We think the continued tariffs are slowing the adoption of solar, effectively adding a tax of upwards of $500 million annually to the industry. We're doing well as an industry. 2014 was another blockbuster year. We saw solar installations grow 36 percent. There are now over 20 gigawatts of solar capacity installed in the United States, and we expect over the next two years to double that number to more than 40 gigawatts. And so, while the trade litigation is raising prices, effectively it's adding maybe 10 cents per watt, prices do continue to fall, and solar's not benefiting directly from that. So what we really need is a negotiated solution to all of this.

Monica Trauzzi: All right. So I'm unclear on the pricing situation because we have seen a rapid and steady decline in pricing of solar here in the United States, and in the interim of all of that, we've also had this ongoing trade dispute and tariffs on China. So then how are those tariffs impacting solar prices if they've continued to go down?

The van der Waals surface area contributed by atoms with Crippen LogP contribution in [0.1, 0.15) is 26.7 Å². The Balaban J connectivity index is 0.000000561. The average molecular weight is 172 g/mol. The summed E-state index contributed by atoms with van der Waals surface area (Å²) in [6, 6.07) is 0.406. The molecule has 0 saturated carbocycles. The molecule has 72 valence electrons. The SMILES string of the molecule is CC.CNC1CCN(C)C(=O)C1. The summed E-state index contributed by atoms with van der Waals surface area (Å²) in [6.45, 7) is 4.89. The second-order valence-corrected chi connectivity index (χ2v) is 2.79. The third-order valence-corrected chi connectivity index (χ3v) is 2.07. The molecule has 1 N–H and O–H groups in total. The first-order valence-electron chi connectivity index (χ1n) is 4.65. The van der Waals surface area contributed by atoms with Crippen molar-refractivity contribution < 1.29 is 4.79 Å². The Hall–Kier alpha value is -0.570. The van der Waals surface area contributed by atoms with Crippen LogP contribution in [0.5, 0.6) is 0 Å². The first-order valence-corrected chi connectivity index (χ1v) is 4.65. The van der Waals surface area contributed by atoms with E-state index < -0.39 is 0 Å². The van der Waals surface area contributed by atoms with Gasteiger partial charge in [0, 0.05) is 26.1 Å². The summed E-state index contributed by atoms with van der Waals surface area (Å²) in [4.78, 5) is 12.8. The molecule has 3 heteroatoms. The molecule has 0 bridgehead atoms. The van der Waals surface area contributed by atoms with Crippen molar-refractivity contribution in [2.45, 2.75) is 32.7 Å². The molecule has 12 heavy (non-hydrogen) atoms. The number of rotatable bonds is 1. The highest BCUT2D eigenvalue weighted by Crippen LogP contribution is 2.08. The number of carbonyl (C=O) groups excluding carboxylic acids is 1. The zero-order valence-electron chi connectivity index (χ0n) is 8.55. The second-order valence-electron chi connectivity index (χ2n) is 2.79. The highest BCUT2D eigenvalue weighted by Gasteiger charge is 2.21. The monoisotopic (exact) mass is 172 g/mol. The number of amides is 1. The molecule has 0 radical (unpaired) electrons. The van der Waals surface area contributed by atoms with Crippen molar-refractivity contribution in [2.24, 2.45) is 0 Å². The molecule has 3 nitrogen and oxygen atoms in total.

John Smirnow: So we would say that they've added maybe 10 cents per watt. So we would, in the absence of the trade litigation, we would expect prices to be in the low 60s. For big, large wholesale purchases, you know, pricing is, you know, 70 -- approximately 70 cents right now. And so really there -- it's that 10 cents per watt added tax. But prices continue to go down because solar is truly a global industry. The supply chain is global. The U.S. is solar manufacturing base, again, 32,000 companies. We export billions of dollars of solar products abroad, polysilicon X-boards, metallization paste, back sheets, encapsulants and also, because solar's a global supply chain, Chinese manufacturers have the ability to modify their supply chain to bring in non-tariff solutions.